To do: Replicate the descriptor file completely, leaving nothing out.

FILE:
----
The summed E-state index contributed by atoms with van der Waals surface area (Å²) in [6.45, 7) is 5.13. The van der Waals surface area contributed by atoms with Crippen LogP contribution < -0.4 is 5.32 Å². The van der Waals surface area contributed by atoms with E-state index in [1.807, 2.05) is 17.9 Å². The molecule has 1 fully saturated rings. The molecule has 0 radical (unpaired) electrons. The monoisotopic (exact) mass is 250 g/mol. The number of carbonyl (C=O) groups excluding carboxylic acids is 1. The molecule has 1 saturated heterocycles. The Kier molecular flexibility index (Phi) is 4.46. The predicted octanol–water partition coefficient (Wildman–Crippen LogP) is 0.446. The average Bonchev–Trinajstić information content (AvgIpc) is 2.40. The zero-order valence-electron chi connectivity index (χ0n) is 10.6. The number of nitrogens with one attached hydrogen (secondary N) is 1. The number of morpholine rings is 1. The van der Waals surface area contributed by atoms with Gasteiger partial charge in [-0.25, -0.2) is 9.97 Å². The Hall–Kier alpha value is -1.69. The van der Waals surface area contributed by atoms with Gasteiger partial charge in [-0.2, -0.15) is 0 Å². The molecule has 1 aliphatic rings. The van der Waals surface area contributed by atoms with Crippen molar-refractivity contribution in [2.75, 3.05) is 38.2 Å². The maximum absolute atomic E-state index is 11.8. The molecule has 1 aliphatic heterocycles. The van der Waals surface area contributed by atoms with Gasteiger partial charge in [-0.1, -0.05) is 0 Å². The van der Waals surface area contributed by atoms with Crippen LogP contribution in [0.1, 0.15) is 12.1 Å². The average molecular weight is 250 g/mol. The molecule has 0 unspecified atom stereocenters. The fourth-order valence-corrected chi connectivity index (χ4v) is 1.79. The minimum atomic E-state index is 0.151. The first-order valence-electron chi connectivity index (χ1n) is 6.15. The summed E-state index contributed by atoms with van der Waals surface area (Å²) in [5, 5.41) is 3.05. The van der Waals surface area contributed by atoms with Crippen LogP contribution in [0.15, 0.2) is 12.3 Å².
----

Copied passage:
The summed E-state index contributed by atoms with van der Waals surface area (Å²) in [6.45, 7) is 5.13. The van der Waals surface area contributed by atoms with Crippen LogP contribution < -0.4 is 5.32 Å². The van der Waals surface area contributed by atoms with E-state index in [1.807, 2.05) is 17.9 Å². The molecule has 1 fully saturated rings. The molecule has 0 radical (unpaired) electrons. The monoisotopic (exact) mass is 250 g/mol. The number of carbonyl (C=O) groups excluding carboxylic acids is 1. The molecule has 1 saturated heterocycles. The Kier molecular flexibility index (Phi) is 4.46. The predicted octanol–water partition coefficient (Wildman–Crippen LogP) is 0.446. The average Bonchev–Trinajstić information content (AvgIpc) is 2.40. The zero-order valence-electron chi connectivity index (χ0n) is 10.6. The number of nitrogens with one attached hydrogen (secondary N) is 1. The number of morpholine rings is 1. The van der Waals surface area contributed by atoms with Gasteiger partial charge in [-0.25, -0.2) is 9.97 Å². The Hall–Kier alpha value is -1.69. The van der Waals surface area contributed by atoms with Gasteiger partial charge in [-0.2, -0.15) is 0 Å². The molecule has 1 aliphatic rings. The van der Waals surface area contributed by atoms with Crippen molar-refractivity contribution in [2.75, 3.05) is 38.2 Å². The maximum absolute atomic E-state index is 11.8. The molecule has 1 aliphatic heterocycles. The van der Waals surface area contributed by atoms with Gasteiger partial charge in [-0.1, -0.05) is 0 Å². The van der Waals surface area contributed by atoms with Crippen LogP contribution in [0.1, 0.15) is 12.1 Å². The average molecular weight is 250 g/mol. The molecule has 0 unspecified atom stereocenters. The fourth-order valence-corrected chi connectivity index (χ4v) is 1.79. The minimum atomic E-state index is 0.151. The first-order valence-electron chi connectivity index (χ1n) is 6.15. The summed E-state index contributed by atoms with van der Waals surface area (Å²) in [5, 5.41) is 3.05. The van der Waals surface area contributed by atoms with Crippen LogP contribution in [0.15, 0.2) is 12.3 Å².